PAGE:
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Using JavaScript

This page describes the differences between plain JavaScript code and PennController commands, and discusses a non-exhaustive list of situations which may or may not require injecting plain JavaScript code into PennController code.

JavaScrip is immediate, PennController is delayed

The scripts in your projects are .js files and, as such, they contain JavaScript code. That code is evaluated as soon as a participant opens your experiment. This means that all plain JavaScript code will be executed at once at the beginning of your experiment.

PennController commands, on the other hand, were specifically designed to take effect upon runtime, one command after the other, one trial after the other.

For example, trying to directly increase a JavaScript variable from within a newTrial command embedded in a Template command to keep track of the running order of the trial will not have the desired outcome. A better solution is to use a Var element, which was designed to handle runtime execution:

@Sequence( randomize("creation") , randomize("runtime") )
@// Will print the *creation* order
%order = 0
@Template( row =>
@    newTrial( "creation" ,
%        order++    // Executed immediately
%        ,
%        newText("Creation Trial #"+order).print()
@        ,
@        newButton("Next").print().wait()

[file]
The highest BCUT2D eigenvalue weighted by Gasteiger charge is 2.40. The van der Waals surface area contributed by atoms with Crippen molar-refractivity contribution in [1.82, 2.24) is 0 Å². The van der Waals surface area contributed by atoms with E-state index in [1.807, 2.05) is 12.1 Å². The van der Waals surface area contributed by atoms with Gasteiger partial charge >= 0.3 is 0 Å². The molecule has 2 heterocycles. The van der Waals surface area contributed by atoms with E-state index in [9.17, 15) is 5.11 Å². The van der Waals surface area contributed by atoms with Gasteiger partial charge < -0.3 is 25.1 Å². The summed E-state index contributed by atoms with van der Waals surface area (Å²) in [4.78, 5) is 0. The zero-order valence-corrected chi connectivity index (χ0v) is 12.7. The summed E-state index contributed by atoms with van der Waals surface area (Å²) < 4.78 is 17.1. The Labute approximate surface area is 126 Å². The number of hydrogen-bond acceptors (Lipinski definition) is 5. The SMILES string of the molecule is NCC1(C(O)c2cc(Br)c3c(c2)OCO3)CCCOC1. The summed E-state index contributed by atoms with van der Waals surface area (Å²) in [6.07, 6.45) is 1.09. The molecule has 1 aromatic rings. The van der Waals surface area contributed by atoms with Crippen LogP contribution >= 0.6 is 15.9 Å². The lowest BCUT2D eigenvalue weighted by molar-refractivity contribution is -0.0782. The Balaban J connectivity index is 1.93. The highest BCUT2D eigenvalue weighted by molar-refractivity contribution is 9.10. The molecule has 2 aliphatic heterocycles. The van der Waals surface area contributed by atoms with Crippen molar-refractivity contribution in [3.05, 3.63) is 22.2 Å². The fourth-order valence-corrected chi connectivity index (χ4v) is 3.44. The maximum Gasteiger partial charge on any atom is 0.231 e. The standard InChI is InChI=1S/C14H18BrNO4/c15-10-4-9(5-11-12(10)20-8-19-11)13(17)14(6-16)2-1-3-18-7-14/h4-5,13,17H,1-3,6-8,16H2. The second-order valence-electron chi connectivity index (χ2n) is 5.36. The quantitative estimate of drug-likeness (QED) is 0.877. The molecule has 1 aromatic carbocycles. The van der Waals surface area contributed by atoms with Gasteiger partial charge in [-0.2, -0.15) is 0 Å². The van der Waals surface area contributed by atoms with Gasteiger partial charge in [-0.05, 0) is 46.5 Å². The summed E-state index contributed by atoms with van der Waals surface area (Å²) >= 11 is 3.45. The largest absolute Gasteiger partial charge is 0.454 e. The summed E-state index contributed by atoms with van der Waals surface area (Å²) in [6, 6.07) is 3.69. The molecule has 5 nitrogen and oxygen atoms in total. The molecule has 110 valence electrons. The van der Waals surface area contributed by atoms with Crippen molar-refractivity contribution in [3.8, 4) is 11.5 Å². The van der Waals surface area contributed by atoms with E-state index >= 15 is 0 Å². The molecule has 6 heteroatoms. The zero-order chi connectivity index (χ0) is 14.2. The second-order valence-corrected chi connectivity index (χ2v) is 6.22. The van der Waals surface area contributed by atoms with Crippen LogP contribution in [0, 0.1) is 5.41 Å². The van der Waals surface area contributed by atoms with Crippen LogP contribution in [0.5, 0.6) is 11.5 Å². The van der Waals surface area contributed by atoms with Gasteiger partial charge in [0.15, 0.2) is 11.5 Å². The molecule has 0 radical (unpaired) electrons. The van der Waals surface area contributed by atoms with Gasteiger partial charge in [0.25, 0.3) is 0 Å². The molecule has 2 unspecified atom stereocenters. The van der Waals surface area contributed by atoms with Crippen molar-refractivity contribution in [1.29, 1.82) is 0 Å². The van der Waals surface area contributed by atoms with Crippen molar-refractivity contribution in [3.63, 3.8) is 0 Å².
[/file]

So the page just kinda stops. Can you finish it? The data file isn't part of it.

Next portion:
@    )
@// Will print the *running* order
@Template( row =>
@    newTrial( "runtime" ,
~        newVar("order",0).global().set(v=>v+1) // Executed upon runtime
~        ,
~        newText("Runtime Trial #")
~            .after( newText("").text(getVar("order")) )
~            .print()
@        ,
@        newButton("Next").print().wait()
@    )

Creation vs Execution

All newX commands are evaluated at the beginning of your experiment, thus creating elements in memory long before their containing trials are executed. For example, the immediate evaluation of newText explains why we needed to pass the Var element to the text command in the example above. The same is true of the newTrial and Template commands: all the trials are created at the beginning of the experiment, regardless of when (and whether) they are executed upon runtime (again, this is why order in the example above is incremented immediately).

For exampe, using newImage in a test command will always create an Image element, regardless of whether you end up printing it upon runtime. Let’s say you have a table in which you reference image filenames in a column for a subset of rows only. The following code will only run the Image element’s print command for non-empty filenames, but your experiment will still try (and fail) to preload Image elements for the other trials too, because you create Image elements for every row, including those that point to an invalid (empty) filename:

@Template( row =>
@    newTrial(
@        newText("Please answer the question below").print()
@        ,
%        newVar( row.Image )
%  "")
%            .success( newImage(row.Image).print() )
@        ,
@        newText( row.Question ).print()
@        ,
@        newTextInput("answer","").log().print().wait()